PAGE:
For some it’s their favorite albums on vinyl, for others Hummel figurines. Then there are the shoe collectors. We take a lot of flak from those who believe in owning only the shoes they need, and we are busting out of our limited closet space to boot. Whether you’re a Carrie Bradshaw stiletto collector, a sneakerhead or can make a rainbow out of your Crocs, there’s a good solution for keeping your kicks neat, organized, accessible and in good shape.
Use shelves in other rooms. Shoes don’t need to be relegated to the closet if they’re kept neatly organized. If you care a lot about your shoes and have a free-standing bookshelf or built-in shelves in a room outside your closet, you can keep things looking neat by using white storage boxes meant for papers or photographs.
I mean … this is dreamy. These boxes have label holders so you can insert a little photo of the shoes the box holds. Whenever I dream of having a personal assistant, this is the first task I imagine assigning them. Actually, it’s the only task that ever makes me dream of having a personal assistant. After they finish this, there really isn’t much of a list.
But I digress — those of us who don’t have personal assistants could designate a Shoebox Saturday and get it done in one morning.
Jason Snyder, original photo on Houzz
Trick out a small closet. Mixed-media artist Gavin Benjamin does a lot of things artfully. In addressing the small-closet situation in his Pittsburgh live-work space, he added shoe shelves as high as he could without interfering with his clothes. The bonus here is that he also displayed some of his work inside the closet and on the closet door.
Go clear. Of course, clear boxes don’t even need labels since you can see right through to your kicks. To prevent mildew, I recommend fabric or cardboard shoeboxes with clear windows instead of plastic boxes with plastic lids. If your shoes need a little freshening up in the scent department, throw in a dryer sheet.
Steal space from inside your walls. In this home, the contractor recessed shelves into a thick wall in the master bedroom, creating an easily accessible shoe closet. This setup is rigged so that lights turn on whenever the doors are opened.
Hide them in plain sight. This bedroom built-in has a sleek, contemporary look but hides a lot of closet overflow. The most-used shoes are placed within easy reach, while the higher shelves are good for storing out-of-season or rarely donned items.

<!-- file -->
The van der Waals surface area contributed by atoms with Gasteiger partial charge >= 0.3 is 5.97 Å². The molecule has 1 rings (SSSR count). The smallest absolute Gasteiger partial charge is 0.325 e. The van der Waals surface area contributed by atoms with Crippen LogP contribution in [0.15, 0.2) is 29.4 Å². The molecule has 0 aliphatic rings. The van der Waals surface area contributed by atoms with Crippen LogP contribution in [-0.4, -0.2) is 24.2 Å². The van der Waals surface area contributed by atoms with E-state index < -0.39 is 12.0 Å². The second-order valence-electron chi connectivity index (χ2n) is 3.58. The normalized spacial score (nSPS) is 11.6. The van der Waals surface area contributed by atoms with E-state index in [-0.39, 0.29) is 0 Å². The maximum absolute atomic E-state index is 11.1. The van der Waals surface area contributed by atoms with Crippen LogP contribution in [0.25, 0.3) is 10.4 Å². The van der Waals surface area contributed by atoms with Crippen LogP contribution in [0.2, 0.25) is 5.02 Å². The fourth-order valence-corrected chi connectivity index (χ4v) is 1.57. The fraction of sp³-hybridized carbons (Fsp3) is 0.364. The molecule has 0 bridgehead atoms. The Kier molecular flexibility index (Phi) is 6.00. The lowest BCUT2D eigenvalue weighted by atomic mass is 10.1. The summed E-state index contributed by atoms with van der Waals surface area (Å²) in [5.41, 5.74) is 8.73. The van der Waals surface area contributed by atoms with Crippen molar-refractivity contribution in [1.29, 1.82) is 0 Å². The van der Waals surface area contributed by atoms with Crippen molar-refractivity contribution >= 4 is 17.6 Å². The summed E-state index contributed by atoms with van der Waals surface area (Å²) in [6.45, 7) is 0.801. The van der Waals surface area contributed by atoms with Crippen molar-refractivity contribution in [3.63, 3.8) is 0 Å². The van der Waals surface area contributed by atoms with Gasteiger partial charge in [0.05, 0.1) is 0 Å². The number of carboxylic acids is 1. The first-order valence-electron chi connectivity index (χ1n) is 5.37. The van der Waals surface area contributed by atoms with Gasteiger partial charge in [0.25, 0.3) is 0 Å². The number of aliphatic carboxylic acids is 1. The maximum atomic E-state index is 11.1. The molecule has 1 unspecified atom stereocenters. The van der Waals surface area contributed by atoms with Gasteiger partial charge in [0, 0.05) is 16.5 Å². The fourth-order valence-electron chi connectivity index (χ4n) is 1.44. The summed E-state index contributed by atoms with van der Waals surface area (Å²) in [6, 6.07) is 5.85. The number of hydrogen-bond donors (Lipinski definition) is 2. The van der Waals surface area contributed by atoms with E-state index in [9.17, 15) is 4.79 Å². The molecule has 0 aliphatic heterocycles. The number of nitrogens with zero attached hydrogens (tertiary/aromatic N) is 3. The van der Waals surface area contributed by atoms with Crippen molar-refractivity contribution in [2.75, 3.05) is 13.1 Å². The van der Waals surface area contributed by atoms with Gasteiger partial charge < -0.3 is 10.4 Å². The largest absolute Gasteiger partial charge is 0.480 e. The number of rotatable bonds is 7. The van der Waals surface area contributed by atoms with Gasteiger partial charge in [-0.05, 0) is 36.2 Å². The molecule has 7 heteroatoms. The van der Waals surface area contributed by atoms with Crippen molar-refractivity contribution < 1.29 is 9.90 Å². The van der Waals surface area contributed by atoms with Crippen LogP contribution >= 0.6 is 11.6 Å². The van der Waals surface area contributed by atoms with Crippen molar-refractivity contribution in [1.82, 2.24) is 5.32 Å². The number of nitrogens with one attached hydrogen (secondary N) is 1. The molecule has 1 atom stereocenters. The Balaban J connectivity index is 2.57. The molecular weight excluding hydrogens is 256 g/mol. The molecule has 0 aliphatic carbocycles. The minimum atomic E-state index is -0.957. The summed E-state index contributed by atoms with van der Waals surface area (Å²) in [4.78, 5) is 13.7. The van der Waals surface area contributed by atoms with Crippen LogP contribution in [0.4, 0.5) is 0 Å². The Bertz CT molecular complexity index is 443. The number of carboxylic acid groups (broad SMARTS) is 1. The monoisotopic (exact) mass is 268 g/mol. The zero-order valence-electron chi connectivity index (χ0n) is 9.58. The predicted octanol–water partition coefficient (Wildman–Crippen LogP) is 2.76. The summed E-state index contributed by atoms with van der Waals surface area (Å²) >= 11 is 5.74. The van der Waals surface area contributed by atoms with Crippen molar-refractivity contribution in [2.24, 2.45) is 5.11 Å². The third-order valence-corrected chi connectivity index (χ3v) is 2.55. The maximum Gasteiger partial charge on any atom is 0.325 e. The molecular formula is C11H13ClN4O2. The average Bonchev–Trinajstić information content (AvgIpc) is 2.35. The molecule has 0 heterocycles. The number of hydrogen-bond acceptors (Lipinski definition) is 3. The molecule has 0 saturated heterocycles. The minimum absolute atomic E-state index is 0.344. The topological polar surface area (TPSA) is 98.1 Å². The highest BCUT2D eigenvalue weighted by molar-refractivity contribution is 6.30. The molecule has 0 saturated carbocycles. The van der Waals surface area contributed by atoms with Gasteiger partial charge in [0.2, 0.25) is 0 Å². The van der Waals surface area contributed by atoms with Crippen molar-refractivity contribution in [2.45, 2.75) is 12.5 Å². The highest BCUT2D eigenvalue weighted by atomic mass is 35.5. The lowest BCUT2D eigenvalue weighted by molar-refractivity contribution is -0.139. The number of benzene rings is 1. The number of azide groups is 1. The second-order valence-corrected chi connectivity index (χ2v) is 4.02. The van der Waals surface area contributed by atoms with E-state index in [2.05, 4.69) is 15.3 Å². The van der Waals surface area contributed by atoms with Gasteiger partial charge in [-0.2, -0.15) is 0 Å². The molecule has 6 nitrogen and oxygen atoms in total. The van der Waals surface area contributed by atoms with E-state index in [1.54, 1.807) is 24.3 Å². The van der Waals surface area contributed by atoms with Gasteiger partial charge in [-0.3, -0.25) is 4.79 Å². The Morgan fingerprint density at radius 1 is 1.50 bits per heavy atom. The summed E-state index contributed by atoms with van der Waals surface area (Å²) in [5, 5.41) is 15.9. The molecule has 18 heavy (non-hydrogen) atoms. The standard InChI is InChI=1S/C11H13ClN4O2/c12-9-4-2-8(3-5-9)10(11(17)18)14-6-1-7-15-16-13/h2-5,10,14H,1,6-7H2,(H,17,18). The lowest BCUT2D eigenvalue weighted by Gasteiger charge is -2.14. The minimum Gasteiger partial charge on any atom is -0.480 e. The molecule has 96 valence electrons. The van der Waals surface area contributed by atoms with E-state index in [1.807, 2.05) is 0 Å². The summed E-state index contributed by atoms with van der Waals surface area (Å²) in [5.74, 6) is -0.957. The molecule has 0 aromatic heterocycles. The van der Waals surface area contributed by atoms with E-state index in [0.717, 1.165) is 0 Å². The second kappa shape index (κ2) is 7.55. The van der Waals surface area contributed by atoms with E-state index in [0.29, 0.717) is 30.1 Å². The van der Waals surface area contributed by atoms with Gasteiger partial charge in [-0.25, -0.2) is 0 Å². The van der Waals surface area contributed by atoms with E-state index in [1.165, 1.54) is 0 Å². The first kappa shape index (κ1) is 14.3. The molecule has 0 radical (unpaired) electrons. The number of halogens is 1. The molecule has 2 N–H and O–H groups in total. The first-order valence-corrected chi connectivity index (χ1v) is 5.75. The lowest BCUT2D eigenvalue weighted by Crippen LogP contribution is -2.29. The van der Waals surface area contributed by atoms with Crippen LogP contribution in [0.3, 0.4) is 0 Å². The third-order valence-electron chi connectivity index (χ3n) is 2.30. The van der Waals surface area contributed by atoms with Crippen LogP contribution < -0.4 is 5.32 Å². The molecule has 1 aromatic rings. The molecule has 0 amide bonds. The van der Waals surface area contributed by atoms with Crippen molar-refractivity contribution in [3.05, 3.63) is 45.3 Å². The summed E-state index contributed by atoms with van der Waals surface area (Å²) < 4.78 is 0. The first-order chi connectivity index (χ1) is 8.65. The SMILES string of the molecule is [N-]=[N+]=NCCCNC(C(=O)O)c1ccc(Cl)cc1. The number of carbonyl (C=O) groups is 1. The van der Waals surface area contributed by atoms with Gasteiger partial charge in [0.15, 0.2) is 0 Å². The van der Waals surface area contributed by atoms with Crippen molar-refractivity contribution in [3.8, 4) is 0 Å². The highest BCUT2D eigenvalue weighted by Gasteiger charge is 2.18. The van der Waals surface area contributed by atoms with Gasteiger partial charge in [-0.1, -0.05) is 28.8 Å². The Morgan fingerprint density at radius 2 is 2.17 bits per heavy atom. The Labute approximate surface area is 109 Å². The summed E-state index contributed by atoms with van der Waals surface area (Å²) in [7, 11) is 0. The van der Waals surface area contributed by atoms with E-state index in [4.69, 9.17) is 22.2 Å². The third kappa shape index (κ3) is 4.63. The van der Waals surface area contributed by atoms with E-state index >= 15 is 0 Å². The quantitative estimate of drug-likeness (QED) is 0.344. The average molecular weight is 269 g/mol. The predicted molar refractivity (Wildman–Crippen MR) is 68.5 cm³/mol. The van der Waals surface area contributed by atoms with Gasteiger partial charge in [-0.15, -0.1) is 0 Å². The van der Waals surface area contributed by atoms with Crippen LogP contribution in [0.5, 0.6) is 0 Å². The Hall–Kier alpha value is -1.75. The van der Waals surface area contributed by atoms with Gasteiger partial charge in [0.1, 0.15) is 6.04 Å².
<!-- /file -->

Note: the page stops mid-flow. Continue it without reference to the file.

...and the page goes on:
Go for pullouts. If we can install deep, space-saving pullout pantry cabinets in the kitchen, we can certainly bring them into a bedroom, hallway or walk-in closet. This makes the most of space in the back that otherwise would be inaccessible.
The drawer pullout idea is also useful in an entry area. Our shoes track in a lot of dirt, but a “kick them off in the mudroom” policy can leave you with an unruly pile. Give each family member a designated spot to stash shoes and boots.
Show off. As any true shoe lover knows, sometimes you end up admiring your most beloved pairs more than you actually wear them. (Though we won’t admit it, this is often because the purchase was a huge mistake and if we try to walk more than six steps in the shoes we’re going to fall harder than Naomi Campbell did wearing Vivienne Westwood platforms in ’93.) With its fashion photography and purses, this étagère belongs in a chic boutique.
Close the curtains on them. While display is great, direct sunlight can damage shoes, and dust can be tough to get out of fabrics like suede. Hanging a drapery panel in front of the shelves is an elegant solution.
This is also a good idea for those who don’t like clutter. By using fabric that matches the wall paint and adding an integrated drapery track, the look is clean, cohesive and keeps the bedroom restful while maintaining easy access to the shoes.
Put them behind glass. Living in a 500-square-foot studio means creative storage is a must. Tall shelves with glass doors show off shoes and bags while keeping them dust-free. Crystal knobs add to the fashionista glamour.
If you have this setup, play around with the composition like it’s an art project — organize by color or height, or if you’re feeling blue, go all John Cusack in High Fidelity and arrange them autobiographically.
Maximize nooks and crannies. Space beneath a sharply angled ceiling or window-seat-adjacent often goes to waste. But it’s a great opportunity for built-ins. Attic conversions are particularly full of potential shoe storage spots.